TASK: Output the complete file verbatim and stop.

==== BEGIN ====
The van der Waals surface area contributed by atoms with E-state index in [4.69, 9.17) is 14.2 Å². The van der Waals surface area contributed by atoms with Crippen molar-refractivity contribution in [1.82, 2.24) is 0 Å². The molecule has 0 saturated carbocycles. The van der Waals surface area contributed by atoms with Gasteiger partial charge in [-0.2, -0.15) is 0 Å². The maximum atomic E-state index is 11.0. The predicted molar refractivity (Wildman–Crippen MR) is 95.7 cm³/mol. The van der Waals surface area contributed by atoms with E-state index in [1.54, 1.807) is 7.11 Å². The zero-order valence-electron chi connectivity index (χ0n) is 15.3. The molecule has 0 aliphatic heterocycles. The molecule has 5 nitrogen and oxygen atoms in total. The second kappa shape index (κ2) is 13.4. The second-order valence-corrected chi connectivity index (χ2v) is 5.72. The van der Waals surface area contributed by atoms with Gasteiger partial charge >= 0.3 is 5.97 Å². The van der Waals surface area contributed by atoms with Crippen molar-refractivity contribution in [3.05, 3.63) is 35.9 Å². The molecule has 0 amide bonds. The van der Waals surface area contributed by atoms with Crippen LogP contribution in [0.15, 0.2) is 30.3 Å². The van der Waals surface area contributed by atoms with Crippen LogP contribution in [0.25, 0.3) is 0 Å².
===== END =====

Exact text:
The van der Waals surface area contributed by atoms with E-state index in [4.69, 9.17) is 14.2 Å². The van der Waals surface area contributed by atoms with Crippen molar-refractivity contribution in [1.82, 2.24) is 0 Å². The molecule has 0 saturated carbocycles. The van der Waals surface area contributed by atoms with Gasteiger partial charge in [-0.2, -0.15) is 0 Å². The maximum atomic E-state index is 11.0. The predicted molar refractivity (Wildman–Crippen MR) is 95.7 cm³/mol. The van der Waals surface area contributed by atoms with E-state index in [1.54, 1.807) is 7.11 Å². The zero-order valence-electron chi connectivity index (χ0n) is 15.3. The molecule has 0 aliphatic heterocycles. The molecule has 5 nitrogen and oxygen atoms in total. The second kappa shape index (κ2) is 13.4. The second-order valence-corrected chi connectivity index (χ2v) is 5.72. The van der Waals surface area contributed by atoms with Gasteiger partial charge >= 0.3 is 5.97 Å². The van der Waals surface area contributed by atoms with Crippen molar-refractivity contribution in [3.05, 3.63) is 35.9 Å². The molecule has 0 amide bonds. The van der Waals surface area contributed by atoms with Crippen LogP contribution in [0.15, 0.2) is 30.3 Å². The van der Waals surface area contributed by atoms with Crippen LogP contribution in [0.25, 0.3) is 0 Å².